Cambridge University and the MoE have set some standards for the schools and colleges providing GCE courses. The institutes must be well equipped with libraries, science and computer labs, playground etc. The guidelines insist that the tutors hold a Masters' degree and there must be a Teacher's Support Site with broadband connection. If officials from MoE and BC find institutes operating without fulfilling these criteria, their licenses could be seized and the institutes shut down. "We recently closed down four colleges as they did not meet the criteria," says Adhikari.


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Principal of Chelsea International Academy, Sudhir Kumar Jha claims that his college has all that's required to run A level courses. "We have the best teachers available in the Valley, most of them are A-level graduates," he says. The college was established just last year but it produced O level topper Raghu Aditya who scored 3As and 2Bs. Raghu says, "I didn't like the SLC pattern which has a fixed syllabus and students can easily pass if they study by rote." An A level student, Raghu keenly analyses and tries to understand all his subjects. Though O level is banned by the Nepali government, the course is recognised elsewhere in the world.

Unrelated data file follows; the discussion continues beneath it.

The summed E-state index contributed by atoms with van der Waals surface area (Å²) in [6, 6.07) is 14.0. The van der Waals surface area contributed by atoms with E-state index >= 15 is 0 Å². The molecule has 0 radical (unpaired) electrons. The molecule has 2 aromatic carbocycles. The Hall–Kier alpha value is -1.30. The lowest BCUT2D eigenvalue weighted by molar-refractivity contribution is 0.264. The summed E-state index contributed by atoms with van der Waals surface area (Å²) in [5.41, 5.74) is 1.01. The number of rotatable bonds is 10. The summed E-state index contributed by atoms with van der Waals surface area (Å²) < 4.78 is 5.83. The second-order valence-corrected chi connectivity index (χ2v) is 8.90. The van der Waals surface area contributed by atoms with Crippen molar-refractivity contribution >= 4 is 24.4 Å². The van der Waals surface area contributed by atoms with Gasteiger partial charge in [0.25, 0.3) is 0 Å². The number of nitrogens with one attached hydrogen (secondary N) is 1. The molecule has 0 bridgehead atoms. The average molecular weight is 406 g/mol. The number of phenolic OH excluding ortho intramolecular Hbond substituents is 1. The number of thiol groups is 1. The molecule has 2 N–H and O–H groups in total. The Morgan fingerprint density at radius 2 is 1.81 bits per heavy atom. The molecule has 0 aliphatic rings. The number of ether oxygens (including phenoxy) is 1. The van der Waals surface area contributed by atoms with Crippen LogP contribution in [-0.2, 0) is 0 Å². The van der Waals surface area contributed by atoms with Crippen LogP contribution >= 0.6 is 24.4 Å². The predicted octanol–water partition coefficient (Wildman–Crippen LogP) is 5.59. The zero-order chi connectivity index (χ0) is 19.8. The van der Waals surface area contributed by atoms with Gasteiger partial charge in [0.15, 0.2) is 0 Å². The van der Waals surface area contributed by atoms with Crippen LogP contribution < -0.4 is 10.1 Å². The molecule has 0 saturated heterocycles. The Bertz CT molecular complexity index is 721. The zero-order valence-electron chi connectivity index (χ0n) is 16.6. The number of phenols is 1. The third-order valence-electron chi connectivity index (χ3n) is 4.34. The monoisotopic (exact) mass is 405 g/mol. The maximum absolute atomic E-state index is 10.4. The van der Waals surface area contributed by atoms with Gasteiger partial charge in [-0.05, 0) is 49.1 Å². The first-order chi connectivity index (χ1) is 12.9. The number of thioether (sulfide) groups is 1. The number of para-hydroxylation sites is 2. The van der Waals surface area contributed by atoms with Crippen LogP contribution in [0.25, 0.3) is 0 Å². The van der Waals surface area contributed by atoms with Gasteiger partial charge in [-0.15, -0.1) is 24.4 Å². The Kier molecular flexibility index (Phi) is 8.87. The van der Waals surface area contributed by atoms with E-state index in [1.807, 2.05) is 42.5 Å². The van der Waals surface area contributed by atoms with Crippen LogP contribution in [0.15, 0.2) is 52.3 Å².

Studying A level is expensive as the exam fees alone cost up to Rs 5,800 per subject, plus heavy admission and monthly fees. But Raj Laxmi Golchha, chairperson of Kritika Education Foundation in Biratnagar which introduced A-level course this year, says, "I don't understand why colleges in Kathmandu charge heavy fees." The Foundation charges a monthly fee of Rs 3,500 for science subjects and Rs 3,000 for management courses, while some colleges in Kathmandu charge nearly Rs 8,000-10,000 per month. She adds, "Everyone can't afford to go to Kathmandu for higher studies where living expenses are even higher."

 
Cosmos International Academy in Pokhara is another college outside the Valley that's catering to a large number of Pokharelis who aspire to go abroad after the completion of their course. Tej Bahadur Gurung, executive director of Cosmos says, "Some colleges and universities abroad don't ask for TOEFL and IELTS result if you show your A Level grades."

Prabin Chandra Subedi, an A-level graduate from Orient College whose application has been accepted by Lee University in America shares similar thoughts: "The grades I obtained helped me get through to a good university." This fact is made more apparent by Nelish Pradhan, last year's world topper in Sociology from Rato Bangla. University of Richmond, where he applied, sent him plane tickets so he could fly out for an interview and back. Says Anup Adhikari: "Some colleges and universities even waive fees for A-level graduates."

To maintain the standard in A-level teaching schools and colleges, Cambridge Educator's Association Nepal (CEAN) was recently formed. The association's president Bishwo Nath Prajapati says that interaction among teachers of various institutes providing A level were lacking before. "Now, we want to focus on quality education by training teachers through local trainers," he adds. Currently, the British Council invites teachers from Cambridge University to train various teachers of A-level teaching schools and colleges. With the teachers keeping updated, the students are sure to benefit.